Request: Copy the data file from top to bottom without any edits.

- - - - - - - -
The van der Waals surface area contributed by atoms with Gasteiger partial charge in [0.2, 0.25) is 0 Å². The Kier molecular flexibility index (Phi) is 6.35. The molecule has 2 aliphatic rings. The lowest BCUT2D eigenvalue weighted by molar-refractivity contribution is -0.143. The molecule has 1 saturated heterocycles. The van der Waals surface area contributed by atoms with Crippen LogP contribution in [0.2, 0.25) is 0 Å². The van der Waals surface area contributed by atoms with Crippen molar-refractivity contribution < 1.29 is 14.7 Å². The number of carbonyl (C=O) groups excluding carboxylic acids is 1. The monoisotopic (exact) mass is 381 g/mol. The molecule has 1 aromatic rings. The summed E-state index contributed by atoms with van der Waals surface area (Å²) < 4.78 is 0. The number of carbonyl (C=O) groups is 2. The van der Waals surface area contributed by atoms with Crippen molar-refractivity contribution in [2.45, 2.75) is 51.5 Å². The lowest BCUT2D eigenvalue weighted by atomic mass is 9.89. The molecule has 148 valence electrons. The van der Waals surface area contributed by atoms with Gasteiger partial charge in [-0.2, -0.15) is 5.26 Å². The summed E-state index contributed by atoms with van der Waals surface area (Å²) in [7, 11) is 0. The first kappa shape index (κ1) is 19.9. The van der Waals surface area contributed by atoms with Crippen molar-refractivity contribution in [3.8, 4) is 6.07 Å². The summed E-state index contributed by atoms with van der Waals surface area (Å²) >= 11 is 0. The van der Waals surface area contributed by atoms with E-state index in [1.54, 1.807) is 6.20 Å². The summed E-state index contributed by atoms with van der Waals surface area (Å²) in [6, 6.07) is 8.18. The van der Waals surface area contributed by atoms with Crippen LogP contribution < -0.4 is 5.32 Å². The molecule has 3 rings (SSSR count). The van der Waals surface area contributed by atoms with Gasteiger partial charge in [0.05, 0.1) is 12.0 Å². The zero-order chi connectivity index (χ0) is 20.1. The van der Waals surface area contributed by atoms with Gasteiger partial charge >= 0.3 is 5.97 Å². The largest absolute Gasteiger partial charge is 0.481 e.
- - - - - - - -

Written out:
The van der Waals surface area contributed by atoms with Gasteiger partial charge in [0.2, 0.25) is 0 Å². The Kier molecular flexibility index (Phi) is 6.35. The molecule has 2 aliphatic rings. The lowest BCUT2D eigenvalue weighted by molar-refractivity contribution is -0.143. The molecule has 1 saturated heterocycles. The van der Waals surface area contributed by atoms with Crippen LogP contribution in [0.2, 0.25) is 0 Å². The van der Waals surface area contributed by atoms with Crippen molar-refractivity contribution < 1.29 is 14.7 Å². The number of carbonyl (C=O) groups excluding carboxylic acids is 1. The monoisotopic (exact) mass is 381 g/mol. The molecule has 1 aromatic rings. The summed E-state index contributed by atoms with van der Waals surface area (Å²) < 4.78 is 0. The number of carbonyl (C=O) groups is 2. The van der Waals surface area contributed by atoms with Crippen molar-refractivity contribution in [2.45, 2.75) is 51.5 Å². The lowest BCUT2D eigenvalue weighted by atomic mass is 9.89. The molecule has 148 valence electrons. The van der Waals surface area contributed by atoms with Gasteiger partial charge in [-0.2, -0.15) is 5.26 Å². The summed E-state index contributed by atoms with van der Waals surface area (Å²) in [7, 11) is 0. The first kappa shape index (κ1) is 19.9. The van der Waals surface area contributed by atoms with Crippen molar-refractivity contribution in [3.8, 4) is 6.07 Å². The summed E-state index contributed by atoms with van der Waals surface area (Å²) >= 11 is 0. The van der Waals surface area contributed by atoms with E-state index in [1.54, 1.807) is 6.20 Å². The summed E-state index contributed by atoms with van der Waals surface area (Å²) in [6, 6.07) is 8.18. The van der Waals surface area contributed by atoms with Crippen LogP contribution < -0.4 is 5.32 Å². The molecule has 3 rings (SSSR count). The van der Waals surface area contributed by atoms with Gasteiger partial charge in [0.05, 0.1) is 12.0 Å². The zero-order chi connectivity index (χ0) is 20.1. The van der Waals surface area contributed by atoms with Gasteiger partial charge >= 0.3 is 5.97 Å². The largest absolute Gasteiger partial charge is 0.481 e.